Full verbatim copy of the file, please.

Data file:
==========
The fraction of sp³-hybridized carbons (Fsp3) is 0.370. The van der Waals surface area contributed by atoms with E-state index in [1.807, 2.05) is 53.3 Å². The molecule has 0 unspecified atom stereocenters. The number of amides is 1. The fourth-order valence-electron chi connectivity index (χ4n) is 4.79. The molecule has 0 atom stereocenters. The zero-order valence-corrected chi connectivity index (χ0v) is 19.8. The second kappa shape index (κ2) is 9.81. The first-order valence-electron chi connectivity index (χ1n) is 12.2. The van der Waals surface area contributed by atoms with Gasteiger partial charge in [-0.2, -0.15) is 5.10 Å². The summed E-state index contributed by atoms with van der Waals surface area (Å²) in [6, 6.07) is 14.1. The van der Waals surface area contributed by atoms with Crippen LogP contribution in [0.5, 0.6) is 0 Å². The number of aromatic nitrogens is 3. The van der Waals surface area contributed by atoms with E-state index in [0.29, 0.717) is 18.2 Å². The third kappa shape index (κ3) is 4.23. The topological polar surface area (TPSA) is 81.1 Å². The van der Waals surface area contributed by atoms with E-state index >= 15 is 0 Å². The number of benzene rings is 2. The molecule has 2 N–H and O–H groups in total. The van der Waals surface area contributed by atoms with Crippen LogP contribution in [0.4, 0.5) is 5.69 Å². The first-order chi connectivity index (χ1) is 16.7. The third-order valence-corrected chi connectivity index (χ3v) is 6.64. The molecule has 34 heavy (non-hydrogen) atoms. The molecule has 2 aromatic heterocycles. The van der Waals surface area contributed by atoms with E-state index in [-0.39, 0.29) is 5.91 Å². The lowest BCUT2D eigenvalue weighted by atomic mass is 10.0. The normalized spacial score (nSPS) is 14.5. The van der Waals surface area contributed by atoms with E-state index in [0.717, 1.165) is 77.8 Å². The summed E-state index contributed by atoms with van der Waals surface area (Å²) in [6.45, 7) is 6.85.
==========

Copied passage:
The fraction of sp³-hybridized carbons (Fsp3) is 0.370. The van der Waals surface area contributed by atoms with E-state index in [1.807, 2.05) is 53.3 Å². The molecule has 0 unspecified atom stereocenters. The number of amides is 1. The fourth-order valence-electron chi connectivity index (χ4n) is 4.79. The molecule has 0 atom stereocenters. The zero-order valence-corrected chi connectivity index (χ0v) is 19.8. The second kappa shape index (κ2) is 9.81. The first-order valence-electron chi connectivity index (χ1n) is 12.2. The van der Waals surface area contributed by atoms with Gasteiger partial charge in [-0.2, -0.15) is 5.10 Å². The summed E-state index contributed by atoms with van der Waals surface area (Å²) in [6, 6.07) is 14.1. The van der Waals surface area contributed by atoms with Crippen LogP contribution in [0.5, 0.6) is 0 Å². The number of aromatic nitrogens is 3. The van der Waals surface area contributed by atoms with E-state index in [0.29, 0.717) is 18.2 Å². The third kappa shape index (κ3) is 4.23. The topological polar surface area (TPSA) is 81.1 Å². The van der Waals surface area contributed by atoms with E-state index >= 15 is 0 Å². The number of benzene rings is 2. The molecule has 2 N–H and O–H groups in total. The van der Waals surface area contributed by atoms with Crippen LogP contribution in [0.4, 0.5) is 5.69 Å². The first-order chi connectivity index (χ1) is 16.7. The third-order valence-corrected chi connectivity index (χ3v) is 6.64. The molecule has 34 heavy (non-hydrogen) atoms. The molecule has 2 aromatic heterocycles. The van der Waals surface area contributed by atoms with E-state index in [-0.39, 0.29) is 5.91 Å². The lowest BCUT2D eigenvalue weighted by atomic mass is 10.0. The normalized spacial score (nSPS) is 14.5. The van der Waals surface area contributed by atoms with E-state index in [0.717, 1.165) is 77.8 Å². The summed E-state index contributed by atoms with van der Waals surface area (Å²) in [6.45, 7) is 6.85.